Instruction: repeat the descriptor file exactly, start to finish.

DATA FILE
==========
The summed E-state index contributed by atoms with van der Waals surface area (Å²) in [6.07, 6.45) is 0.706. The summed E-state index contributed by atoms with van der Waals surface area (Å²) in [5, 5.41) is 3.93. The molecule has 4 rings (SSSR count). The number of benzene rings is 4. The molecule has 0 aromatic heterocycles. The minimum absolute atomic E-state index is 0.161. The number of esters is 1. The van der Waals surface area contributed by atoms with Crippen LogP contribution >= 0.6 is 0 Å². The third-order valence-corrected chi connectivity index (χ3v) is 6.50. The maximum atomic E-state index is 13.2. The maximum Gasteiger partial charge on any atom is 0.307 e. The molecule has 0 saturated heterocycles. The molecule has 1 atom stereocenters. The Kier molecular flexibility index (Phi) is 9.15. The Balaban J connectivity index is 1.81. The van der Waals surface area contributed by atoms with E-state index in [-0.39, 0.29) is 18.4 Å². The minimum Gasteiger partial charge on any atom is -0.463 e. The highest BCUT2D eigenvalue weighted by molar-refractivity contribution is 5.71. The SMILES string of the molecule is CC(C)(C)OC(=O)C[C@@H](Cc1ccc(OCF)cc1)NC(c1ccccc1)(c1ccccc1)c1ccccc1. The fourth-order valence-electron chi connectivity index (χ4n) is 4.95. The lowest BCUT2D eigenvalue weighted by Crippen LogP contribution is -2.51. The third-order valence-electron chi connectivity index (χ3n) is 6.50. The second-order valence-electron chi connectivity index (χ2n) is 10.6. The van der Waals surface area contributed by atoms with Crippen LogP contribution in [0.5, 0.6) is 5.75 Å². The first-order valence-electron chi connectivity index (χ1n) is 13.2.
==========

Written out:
The summed E-state index contributed by atoms with van der Waals surface area (Å²) in [6.07, 6.45) is 0.706. The summed E-state index contributed by atoms with van der Waals surface area (Å²) in [5, 5.41) is 3.93. The molecule has 4 rings (SSSR count). The number of benzene rings is 4. The molecule has 0 aromatic heterocycles. The minimum absolute atomic E-state index is 0.161. The number of esters is 1. The van der Waals surface area contributed by atoms with Crippen LogP contribution >= 0.6 is 0 Å². The third-order valence-corrected chi connectivity index (χ3v) is 6.50. The maximum atomic E-state index is 13.2. The maximum Gasteiger partial charge on any atom is 0.307 e. The molecule has 0 saturated heterocycles. The molecule has 1 atom stereocenters. The Kier molecular flexibility index (Phi) is 9.15. The Balaban J connectivity index is 1.81. The van der Waals surface area contributed by atoms with E-state index in [-0.39, 0.29) is 18.4 Å². The minimum Gasteiger partial charge on any atom is -0.463 e. The highest BCUT2D eigenvalue weighted by molar-refractivity contribution is 5.71. The SMILES string of the molecule is CC(C)(C)OC(=O)C[C@@H](Cc1ccc(OCF)cc1)NC(c1ccccc1)(c1ccccc1)c1ccccc1. The fourth-order valence-electron chi connectivity index (χ4n) is 4.95. The lowest BCUT2D eigenvalue weighted by Crippen LogP contribution is -2.51. The third-order valence-electron chi connectivity index (χ3n) is 6.50. The second-order valence-electron chi connectivity index (χ2n) is 10.6. The van der Waals surface area contributed by atoms with Crippen LogP contribution in [0.5, 0.6) is 5.75 Å². The first-order valence-electron chi connectivity index (χ1n) is 13.2.